Hugs, drugs, and dopamine: their potential, their neglect, and why we really, really need them

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Hugs, drugs, and dopamine: their potential, their neglect, and why we really, really need them

http://www.thinking-minds.net/illustrations-james-r-eads/

http://www.thinking-minds.net/illustrations-james-r-eads/

http://www.thinking-minds.net/illustrations-james-r-eads/

http://www.thinking-minds.net/illustrations-james-r-eads/

Madeleine Caverly, Staff Writer

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When was the last time you had a really good hug?

I don’t mean a one-armed, passing-period, drive-by hug or a quick laying-on of hands. I mean a really good hug–wrapping your arms around someone, feeling their warmth, feeling the oxytocin roaring through your system, deepening your bond and creating neural pathways of positive association with the person you’re hugging, neither of you letting go, eventually leaving the both of you there, hugging, long after civilization has fallen and vines have crept around your feet and ankles and you are reasonably certain that you have soul-melded with them–

No? That’s just me? Oh, well. Okay.

Hyperbole aside, hugs are an integral part of many relationships–platonic and romantic–and, in fact, necessary to maintain emotional fulfillment: chemical balance in the brain. When we hug, the touch activates pressure receptors in the skin that send signals to the vagus nerve. It’s connected to a network of nerve fibers that reach different cranial nerves which play integral roles in the regulation of heart rate and blood pressure. Not to mention the neurotransmitters (dopamine and oxytocin) that hugging releases, causing an increase in contentment, lowering stress, and providing tension relief, as well as fostering emotional connections and trust between the huggers. Both hormones are highly addictive, but in this case, it’s a good addition to have. Hugs are social bonders, help mental health, and, consequently, feel pretty amazing.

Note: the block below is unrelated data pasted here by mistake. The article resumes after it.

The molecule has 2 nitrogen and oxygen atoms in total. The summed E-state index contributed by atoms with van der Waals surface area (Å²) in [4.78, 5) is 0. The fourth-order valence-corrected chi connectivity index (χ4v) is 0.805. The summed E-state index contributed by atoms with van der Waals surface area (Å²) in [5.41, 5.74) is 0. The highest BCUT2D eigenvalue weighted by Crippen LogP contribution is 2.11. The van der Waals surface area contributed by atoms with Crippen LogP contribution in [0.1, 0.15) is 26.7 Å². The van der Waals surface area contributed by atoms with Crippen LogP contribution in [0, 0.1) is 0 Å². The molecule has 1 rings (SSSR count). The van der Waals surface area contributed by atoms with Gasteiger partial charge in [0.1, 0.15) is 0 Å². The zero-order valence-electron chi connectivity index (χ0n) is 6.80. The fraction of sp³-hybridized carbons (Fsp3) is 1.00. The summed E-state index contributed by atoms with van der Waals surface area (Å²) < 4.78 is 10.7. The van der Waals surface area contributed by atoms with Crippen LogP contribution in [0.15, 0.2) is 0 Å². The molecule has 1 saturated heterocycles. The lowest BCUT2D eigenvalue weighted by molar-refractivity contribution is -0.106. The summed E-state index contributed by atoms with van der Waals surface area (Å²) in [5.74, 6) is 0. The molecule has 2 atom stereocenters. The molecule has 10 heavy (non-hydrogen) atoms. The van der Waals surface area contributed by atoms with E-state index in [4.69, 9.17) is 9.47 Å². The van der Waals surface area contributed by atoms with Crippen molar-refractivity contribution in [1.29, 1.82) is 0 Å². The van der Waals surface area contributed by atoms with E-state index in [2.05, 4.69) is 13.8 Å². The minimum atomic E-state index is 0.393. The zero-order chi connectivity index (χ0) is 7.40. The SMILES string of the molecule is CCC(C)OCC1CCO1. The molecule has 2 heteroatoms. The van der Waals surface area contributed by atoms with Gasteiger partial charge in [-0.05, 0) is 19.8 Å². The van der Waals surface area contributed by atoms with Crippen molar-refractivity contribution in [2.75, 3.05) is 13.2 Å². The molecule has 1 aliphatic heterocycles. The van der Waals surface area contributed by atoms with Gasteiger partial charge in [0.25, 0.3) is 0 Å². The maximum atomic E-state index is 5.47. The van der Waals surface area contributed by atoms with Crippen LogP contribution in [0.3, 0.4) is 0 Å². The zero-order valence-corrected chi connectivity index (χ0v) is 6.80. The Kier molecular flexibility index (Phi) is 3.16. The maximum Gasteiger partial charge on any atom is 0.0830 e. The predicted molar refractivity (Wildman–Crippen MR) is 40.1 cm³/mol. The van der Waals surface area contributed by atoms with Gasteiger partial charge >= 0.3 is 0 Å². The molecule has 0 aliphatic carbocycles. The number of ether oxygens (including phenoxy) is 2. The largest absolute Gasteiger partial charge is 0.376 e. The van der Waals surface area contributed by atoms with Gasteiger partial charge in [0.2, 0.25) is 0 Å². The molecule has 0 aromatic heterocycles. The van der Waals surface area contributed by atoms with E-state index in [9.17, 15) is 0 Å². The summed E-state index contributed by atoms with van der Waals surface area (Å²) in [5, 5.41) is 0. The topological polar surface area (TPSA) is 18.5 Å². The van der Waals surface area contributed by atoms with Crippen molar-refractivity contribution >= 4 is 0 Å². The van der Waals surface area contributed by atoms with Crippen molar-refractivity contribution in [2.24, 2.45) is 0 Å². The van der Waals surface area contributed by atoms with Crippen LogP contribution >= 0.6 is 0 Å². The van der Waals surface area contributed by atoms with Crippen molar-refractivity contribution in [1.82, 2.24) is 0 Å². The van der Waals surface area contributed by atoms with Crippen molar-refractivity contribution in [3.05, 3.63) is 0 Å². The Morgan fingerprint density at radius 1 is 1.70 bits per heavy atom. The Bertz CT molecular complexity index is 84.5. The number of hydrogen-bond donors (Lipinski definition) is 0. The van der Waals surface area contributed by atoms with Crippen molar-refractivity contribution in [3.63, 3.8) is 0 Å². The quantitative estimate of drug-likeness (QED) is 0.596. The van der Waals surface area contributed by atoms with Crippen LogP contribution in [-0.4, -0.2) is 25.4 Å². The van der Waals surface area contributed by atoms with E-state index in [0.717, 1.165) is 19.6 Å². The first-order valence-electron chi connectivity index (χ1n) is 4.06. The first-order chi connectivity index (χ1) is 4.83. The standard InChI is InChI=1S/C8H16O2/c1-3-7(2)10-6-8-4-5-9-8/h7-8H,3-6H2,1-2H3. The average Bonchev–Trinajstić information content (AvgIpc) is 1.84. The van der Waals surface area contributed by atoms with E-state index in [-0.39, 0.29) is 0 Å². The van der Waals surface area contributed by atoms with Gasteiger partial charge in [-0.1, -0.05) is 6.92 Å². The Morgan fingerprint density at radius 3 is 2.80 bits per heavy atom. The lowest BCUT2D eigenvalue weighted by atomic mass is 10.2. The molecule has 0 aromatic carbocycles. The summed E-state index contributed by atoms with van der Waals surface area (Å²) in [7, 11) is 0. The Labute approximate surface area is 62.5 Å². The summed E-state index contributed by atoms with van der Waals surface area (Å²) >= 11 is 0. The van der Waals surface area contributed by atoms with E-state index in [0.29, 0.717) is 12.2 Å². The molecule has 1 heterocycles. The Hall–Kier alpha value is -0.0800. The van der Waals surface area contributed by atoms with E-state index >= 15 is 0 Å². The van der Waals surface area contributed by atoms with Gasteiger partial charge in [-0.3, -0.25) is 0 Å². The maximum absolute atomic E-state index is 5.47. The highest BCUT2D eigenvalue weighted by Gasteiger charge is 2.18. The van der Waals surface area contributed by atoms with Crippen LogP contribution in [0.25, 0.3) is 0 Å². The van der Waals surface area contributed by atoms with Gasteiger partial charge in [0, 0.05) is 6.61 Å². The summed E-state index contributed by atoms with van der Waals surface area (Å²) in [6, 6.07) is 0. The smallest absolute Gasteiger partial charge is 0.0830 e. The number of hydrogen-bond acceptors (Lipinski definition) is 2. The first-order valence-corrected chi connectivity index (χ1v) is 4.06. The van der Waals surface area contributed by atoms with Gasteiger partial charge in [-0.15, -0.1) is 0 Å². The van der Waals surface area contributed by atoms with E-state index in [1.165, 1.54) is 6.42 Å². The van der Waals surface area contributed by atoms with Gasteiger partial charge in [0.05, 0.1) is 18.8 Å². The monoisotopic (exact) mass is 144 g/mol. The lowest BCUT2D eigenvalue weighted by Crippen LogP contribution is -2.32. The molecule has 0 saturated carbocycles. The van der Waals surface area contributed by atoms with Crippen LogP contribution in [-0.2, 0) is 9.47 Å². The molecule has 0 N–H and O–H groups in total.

And the effects of hugs are immediate and drastic. Research done at the Advanced Telecommunications Research Institute International in Kyoto showed by a physiological evaluation that, after a 15-minute conversation between partners, participants who received a hug when the talk was over had decidedly lower levels of cortisol than participants who did not. Given that cortisol, a potent stress hormone has long-term effects including decreased immune function and eternal pain, it’s probably best to cut down on your yearly sick days by getting a few hugs.
Maybe more than a few. Virginia Satir, a psychologist, known widely as the “Mother of Family Therapy”, has famously said “We need four hugs a day for survival. We need eight hugs a day for maintenance. We need twelve hugs a day for growth.”